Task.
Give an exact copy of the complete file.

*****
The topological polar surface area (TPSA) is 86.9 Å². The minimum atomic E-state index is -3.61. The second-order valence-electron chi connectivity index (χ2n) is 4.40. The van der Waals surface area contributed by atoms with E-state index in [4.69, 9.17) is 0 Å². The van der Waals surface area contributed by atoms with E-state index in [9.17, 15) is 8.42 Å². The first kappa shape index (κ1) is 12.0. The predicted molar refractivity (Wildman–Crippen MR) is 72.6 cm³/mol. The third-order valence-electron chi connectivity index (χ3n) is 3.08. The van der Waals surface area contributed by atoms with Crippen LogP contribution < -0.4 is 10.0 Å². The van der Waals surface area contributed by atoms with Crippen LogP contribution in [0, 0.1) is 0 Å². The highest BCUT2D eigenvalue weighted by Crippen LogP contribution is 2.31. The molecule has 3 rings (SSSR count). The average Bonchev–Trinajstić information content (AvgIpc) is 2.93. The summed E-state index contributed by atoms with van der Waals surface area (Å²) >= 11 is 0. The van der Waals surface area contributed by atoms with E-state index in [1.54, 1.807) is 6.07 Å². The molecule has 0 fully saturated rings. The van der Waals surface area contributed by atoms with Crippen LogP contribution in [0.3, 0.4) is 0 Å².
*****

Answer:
The topological polar surface area (TPSA) is 86.9 Å². The minimum atomic E-state index is -3.61. The second-order valence-electron chi connectivity index (χ2n) is 4.40. The van der Waals surface area contributed by atoms with E-state index in [4.69, 9.17) is 0 Å². The van der Waals surface area contributed by atoms with E-state index in [9.17, 15) is 8.42 Å². The first kappa shape index (κ1) is 12.0. The predicted molar refractivity (Wildman–Crippen MR) is 72.6 cm³/mol. The third-order valence-electron chi connectivity index (χ3n) is 3.08. The van der Waals surface area contributed by atoms with Crippen LogP contribution < -0.4 is 10.0 Å². The van der Waals surface area contributed by atoms with Crippen LogP contribution in [0, 0.1) is 0 Å². The highest BCUT2D eigenvalue weighted by Crippen LogP contribution is 2.31. The molecule has 3 rings (SSSR count). The average Bonchev–Trinajstić information content (AvgIpc) is 2.93. The summed E-state index contributed by atoms with van der Waals surface area (Å²) >= 11 is 0. The van der Waals surface area contributed by atoms with E-state index in [1.54, 1.807) is 6.07 Å². The molecule has 0 fully saturated rings. The van der Waals surface area contributed by atoms with Crippen LogP contribution in [0.3, 0.4) is 0 Å².